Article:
Linda Gradstein
The Washington Post
December 8, 2008 - 1:00am

Every year, Ali Hussein, 35, looks forward to Eid al-Adha, the Muslim Feast of the Sacrifice, which begins Monday. He works for the police force and earns a good salary by Gazan standards, about $800 a month. Along with some friends, he buys a sheep every year, slaughters it and donates the meat to the poor. He buys new clothes and special sweets for his four young sons, and he gives his mother, sisters, nephews and nieces gifts of cash.

But this month, Hussein hasn't received his pay. Israel has not allowed money to enter Gaza as part of its stepped-up blockade in response to ongoing Palestinian rocket attacks from the narrow coastal strip. Hussein went to the bank Wednesday, but his salary -- which needs to be transferred to Gaza via Israel -- hadn't been deposited yet. Since Thursday, the banks have been closed because Palestinian officials feared they could be attacked by angry customers.

"There is no holiday this year," he said. "I'm very angry and I don't know whose fault it is. . . . Everyone was counting on me for the holiday, and now I can't give them anything."

The World Bank this weekend warned that the cash shortages could lead to the collapse of the commercial banking system in Gaza, which is controlled by the Islamist movement Hamas. In a statement, the World Bank said there could be "serious humanitarian implications" for the 1.5 million Palestinians in Gaza. The Bank urged Israel "to move swiftly to restore cash liquidity in Gaza bank branches" before the three-day holiday that begins Monday.

Palestinian Prime Minister Salam Fayyad said this week that the banks needed 250 million Israeli shekels, or about $63 million, to cover the salaries of the 77,000 civil servants in Gaza. He said Gaza's banks had less than a fifth of that sum. Fayyad is the West Bank-based prime minister of the Fatah-led Palestinian Authority, which employs civil servants in the West Bank and Gaza, even though Gaza is controlled by Hamas.

Hamas won Palestinian legislative elections in 2006 and joined Fatah in a national unity government. In June 2007, Hamas seized complete control in Gaza after fighting that left dozens of people dead. That move prompted Israel to impose a blockade on Gaza, allowing only basic necessities and medicine into the strip.

Israeli Defense Ministry spokesman Peter Lerner said the money was not entering Gaza because the crossings into the strip are closed. But on Thursday, when Israel opened the crossings to allow food and medicine to enter, cash was not included. Lerner said that the issue is under discussion but that the cash transfer to Gaza had not been approved.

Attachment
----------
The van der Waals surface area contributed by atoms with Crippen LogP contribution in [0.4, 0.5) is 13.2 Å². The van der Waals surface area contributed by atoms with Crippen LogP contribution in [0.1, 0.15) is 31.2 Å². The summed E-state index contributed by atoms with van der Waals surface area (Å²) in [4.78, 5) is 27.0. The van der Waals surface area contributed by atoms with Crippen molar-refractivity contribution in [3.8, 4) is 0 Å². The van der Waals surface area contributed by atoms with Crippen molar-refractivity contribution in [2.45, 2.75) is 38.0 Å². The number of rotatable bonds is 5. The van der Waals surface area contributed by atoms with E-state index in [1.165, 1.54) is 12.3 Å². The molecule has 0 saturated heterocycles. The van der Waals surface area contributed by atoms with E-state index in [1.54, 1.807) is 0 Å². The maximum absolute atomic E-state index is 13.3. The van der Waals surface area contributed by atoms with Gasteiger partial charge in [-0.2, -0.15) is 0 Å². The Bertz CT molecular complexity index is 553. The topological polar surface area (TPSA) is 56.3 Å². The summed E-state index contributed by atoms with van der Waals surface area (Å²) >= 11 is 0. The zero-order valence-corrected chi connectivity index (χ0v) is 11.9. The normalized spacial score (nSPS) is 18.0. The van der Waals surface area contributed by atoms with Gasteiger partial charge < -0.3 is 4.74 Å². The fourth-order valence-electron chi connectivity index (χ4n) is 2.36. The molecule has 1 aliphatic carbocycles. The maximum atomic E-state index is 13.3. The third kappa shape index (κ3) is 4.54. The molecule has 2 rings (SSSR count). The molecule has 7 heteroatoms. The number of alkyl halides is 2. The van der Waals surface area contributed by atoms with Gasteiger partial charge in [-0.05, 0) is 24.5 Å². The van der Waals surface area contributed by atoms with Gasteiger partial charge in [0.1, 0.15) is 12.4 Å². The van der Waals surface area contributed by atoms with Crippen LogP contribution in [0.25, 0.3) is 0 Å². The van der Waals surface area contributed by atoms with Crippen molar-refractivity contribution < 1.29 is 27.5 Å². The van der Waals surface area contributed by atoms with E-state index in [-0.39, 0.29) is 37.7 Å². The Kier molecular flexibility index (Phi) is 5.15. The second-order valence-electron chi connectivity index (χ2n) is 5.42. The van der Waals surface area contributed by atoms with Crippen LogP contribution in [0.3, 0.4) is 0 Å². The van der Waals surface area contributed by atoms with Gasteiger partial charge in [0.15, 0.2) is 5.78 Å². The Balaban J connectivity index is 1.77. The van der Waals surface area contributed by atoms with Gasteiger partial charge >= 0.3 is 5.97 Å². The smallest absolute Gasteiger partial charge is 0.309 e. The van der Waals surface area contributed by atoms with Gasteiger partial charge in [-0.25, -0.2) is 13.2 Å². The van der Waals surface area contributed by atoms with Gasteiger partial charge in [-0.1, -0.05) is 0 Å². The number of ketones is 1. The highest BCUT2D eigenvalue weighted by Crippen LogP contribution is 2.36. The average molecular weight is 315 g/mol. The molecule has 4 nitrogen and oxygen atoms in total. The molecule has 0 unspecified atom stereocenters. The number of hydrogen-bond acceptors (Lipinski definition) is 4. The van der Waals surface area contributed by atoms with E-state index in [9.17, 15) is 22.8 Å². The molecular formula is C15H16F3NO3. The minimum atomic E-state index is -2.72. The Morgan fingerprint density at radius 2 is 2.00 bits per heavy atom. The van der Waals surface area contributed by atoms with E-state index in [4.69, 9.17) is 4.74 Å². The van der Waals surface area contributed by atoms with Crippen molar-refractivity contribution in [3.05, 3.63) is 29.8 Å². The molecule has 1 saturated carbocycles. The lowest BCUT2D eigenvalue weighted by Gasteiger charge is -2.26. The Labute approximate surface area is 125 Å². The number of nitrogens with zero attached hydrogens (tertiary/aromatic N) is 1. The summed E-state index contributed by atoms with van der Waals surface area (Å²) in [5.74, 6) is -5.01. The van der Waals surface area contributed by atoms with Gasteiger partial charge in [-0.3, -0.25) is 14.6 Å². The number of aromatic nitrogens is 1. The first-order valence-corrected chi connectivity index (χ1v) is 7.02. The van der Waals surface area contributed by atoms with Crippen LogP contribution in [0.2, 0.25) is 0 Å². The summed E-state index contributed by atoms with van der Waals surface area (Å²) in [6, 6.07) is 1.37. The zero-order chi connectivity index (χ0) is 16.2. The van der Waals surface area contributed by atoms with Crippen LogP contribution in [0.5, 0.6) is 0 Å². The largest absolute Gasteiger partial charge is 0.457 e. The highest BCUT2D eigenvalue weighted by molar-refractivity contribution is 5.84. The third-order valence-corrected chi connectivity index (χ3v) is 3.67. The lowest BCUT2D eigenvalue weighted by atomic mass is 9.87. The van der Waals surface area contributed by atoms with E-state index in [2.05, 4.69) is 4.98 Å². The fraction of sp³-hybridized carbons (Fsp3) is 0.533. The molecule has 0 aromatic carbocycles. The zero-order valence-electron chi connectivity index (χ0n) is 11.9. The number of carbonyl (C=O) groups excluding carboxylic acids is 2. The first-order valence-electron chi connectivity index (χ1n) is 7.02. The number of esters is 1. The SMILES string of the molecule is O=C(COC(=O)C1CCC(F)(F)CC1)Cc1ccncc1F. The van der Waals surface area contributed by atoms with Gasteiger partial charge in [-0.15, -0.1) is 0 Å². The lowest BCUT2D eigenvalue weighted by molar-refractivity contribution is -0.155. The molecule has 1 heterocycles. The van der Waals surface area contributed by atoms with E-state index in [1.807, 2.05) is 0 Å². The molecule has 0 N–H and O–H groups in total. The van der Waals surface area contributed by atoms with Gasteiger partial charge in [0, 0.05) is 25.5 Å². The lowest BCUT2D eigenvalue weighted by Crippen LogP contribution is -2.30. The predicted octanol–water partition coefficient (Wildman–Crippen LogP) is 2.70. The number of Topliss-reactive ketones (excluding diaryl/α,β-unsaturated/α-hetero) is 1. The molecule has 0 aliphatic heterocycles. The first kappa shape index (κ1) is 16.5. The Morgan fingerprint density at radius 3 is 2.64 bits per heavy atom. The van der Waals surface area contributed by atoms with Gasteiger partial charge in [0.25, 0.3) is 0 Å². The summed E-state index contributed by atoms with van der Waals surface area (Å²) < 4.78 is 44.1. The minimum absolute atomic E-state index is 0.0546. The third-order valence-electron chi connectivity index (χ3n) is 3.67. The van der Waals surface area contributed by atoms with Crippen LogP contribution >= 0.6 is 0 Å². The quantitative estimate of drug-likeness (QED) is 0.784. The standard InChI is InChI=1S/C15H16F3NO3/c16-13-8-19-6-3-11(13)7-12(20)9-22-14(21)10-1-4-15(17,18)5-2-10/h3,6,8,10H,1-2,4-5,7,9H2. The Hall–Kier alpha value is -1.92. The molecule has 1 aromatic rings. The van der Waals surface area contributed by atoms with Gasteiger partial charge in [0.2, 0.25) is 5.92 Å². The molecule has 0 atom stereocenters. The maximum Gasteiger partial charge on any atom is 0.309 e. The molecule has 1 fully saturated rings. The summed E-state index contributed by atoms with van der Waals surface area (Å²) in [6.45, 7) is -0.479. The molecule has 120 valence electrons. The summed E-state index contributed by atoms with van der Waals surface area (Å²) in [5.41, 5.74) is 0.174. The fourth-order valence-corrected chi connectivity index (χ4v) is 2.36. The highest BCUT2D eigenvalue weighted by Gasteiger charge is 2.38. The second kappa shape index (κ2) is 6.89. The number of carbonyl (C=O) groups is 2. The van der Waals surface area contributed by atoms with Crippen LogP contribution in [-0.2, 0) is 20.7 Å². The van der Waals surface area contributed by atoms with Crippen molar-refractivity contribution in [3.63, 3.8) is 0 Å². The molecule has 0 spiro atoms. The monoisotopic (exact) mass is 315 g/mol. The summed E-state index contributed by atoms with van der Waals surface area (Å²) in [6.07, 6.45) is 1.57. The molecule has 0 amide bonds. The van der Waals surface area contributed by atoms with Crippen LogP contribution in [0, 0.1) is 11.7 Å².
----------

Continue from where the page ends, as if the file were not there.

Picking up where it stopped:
Israeli Defense Minister Ehud Barak on Sunday announced a series of goodwill gestures to Palestinians in the West Bank after a meeting with Fayyad. Barak said that men older than 40 and all women would be allowed to enter Israel to visit their immediate families over the holiday. He also said that all Palestinian men older than 45 would be given permits to pray at the al-Aqsa mosque in Jerusalem's Old City, that travel through roadblocks in the West Bank would be eased and that checkpoints would remain open for longer hours.

Israel is also set to free 230 Palestinian prisoners Tuesday as a holiday goodwill gesture to Palestinian Authority President Mahmoud Abbas. The original list included another 20 Palestinians from Gaza, but several Israeli cabinet ministers objected, saying they did not want to release prisoners to Gaza.

In their meeting, Fayyad asked Barak to reopen the border crossings between Gaza and Israel, but Barak refused as long as rocket fire on Israel continues. Over the weekend, about 20 rockets and mortar shells were fired from Gaza into Israel. There were no casualties. On Sunday, at least three rockets were fired, landing in open areas. Israeli planes attacked a group of men who military officials said were preparing to fire rockets. There were no reports of casualties.

"Hamas is responsible for the difficult situation in the strip," Barak told Fayyad.

International human rights groups have been warning of a growing humanitarian crisis in Gaza. Since Nov. 4, Gaza has been closed except for five days when food and medicine was allowed in. Except for one day last week, journalists have been barred as well.

In an interview, John Ging, the director of the U.N. Relief and Works Agency in Gaza, said the situation is growing increasingly desperate.

"There are shortages of everything across the board, even the products you need to survive," Ging said. "Food, medicine, fuel. Water is not being pumped into many houses here because of the fuel shortage, and the quality of the water is very poor. The sanitation system is completely overloaded. The household products of detergent, soap, clothes -- everything a human being needs to survive is either in short supply, has run out or is prohibitively expensive."

In the Shati refugee camp, Um Salim, 50, hasn't had cooking gas for almost a month. A cylinder of gas used to cost $13. Now the only cooking gas available has been smuggled via tunnel underneath the border between Gaza and Egypt. It costs double what it used to.

Salim and her extended family now bake bread using a wood stove in their courtyard.

"It's like we're going back 50 years. All we have to eat is bread and za'tar," she said bitterly, referring to a form of oregano. "Last week we ran out of the food the U.N. gave us."

Salim was a fervent supporter of Hamas before the 2006 election, holding meetings in her home to encourage women to vote for the group. But she said that since Hamas took over Gaza last year, the situation has only deteriorated.

"I blame Hamas and I curse the day I voted for Hamas," she said. "Hamas has done nothing for us, and I'm not afraid. I don't care who hears me."


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